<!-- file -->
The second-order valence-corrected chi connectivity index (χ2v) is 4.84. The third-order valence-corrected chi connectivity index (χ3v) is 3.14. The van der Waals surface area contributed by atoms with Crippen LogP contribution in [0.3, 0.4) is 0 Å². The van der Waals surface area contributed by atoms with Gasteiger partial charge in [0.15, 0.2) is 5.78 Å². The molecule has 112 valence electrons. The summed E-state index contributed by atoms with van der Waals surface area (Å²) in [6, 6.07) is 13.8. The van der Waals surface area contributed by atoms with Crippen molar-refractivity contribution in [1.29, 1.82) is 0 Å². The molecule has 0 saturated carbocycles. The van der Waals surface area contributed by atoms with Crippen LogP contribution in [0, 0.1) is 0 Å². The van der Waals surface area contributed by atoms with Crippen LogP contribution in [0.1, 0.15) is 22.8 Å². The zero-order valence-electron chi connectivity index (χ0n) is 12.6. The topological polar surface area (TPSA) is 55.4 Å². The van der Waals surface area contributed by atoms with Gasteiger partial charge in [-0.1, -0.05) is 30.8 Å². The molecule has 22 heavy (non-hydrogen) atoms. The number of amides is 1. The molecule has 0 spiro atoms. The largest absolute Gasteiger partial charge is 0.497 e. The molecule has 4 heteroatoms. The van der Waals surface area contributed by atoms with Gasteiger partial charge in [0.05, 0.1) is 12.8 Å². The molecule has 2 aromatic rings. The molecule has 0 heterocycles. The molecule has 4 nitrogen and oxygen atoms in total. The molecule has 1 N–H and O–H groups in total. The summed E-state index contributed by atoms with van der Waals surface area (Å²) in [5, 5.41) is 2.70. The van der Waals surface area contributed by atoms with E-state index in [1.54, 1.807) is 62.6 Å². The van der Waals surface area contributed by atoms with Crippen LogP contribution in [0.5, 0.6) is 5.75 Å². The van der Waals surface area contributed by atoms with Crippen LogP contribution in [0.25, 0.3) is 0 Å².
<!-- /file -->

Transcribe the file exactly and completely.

The second-order valence-corrected chi connectivity index (χ2v) is 4.84. The third-order valence-corrected chi connectivity index (χ3v) is 3.14. The van der Waals surface area contributed by atoms with Crippen LogP contribution in [0.3, 0.4) is 0 Å². The van der Waals surface area contributed by atoms with Gasteiger partial charge in [0.15, 0.2) is 5.78 Å². The molecule has 112 valence electrons. The summed E-state index contributed by atoms with van der Waals surface area (Å²) in [6, 6.07) is 13.8. The van der Waals surface area contributed by atoms with Crippen molar-refractivity contribution in [1.29, 1.82) is 0 Å². The molecule has 0 saturated carbocycles. The van der Waals surface area contributed by atoms with Crippen LogP contribution in [0, 0.1) is 0 Å². The van der Waals surface area contributed by atoms with Crippen LogP contribution in [0.1, 0.15) is 22.8 Å². The zero-order valence-electron chi connectivity index (χ0n) is 12.6. The topological polar surface area (TPSA) is 55.4 Å². The van der Waals surface area contributed by atoms with Gasteiger partial charge in [-0.1, -0.05) is 30.8 Å². The molecule has 22 heavy (non-hydrogen) atoms. The number of amides is 1. The molecule has 0 spiro atoms. The largest absolute Gasteiger partial charge is 0.497 e. The molecule has 4 heteroatoms. The van der Waals surface area contributed by atoms with Gasteiger partial charge in [0.05, 0.1) is 12.8 Å². The molecule has 2 aromatic rings. The molecule has 0 heterocycles. The molecule has 4 nitrogen and oxygen atoms in total. The molecule has 1 N–H and O–H groups in total. The summed E-state index contributed by atoms with van der Waals surface area (Å²) in [5, 5.41) is 2.70. The van der Waals surface area contributed by atoms with E-state index in [1.54, 1.807) is 62.6 Å². The van der Waals surface area contributed by atoms with Crippen LogP contribution in [0.5, 0.6) is 5.75 Å². The van der Waals surface area contributed by atoms with Crippen LogP contribution in [0.25, 0.3) is 0 Å².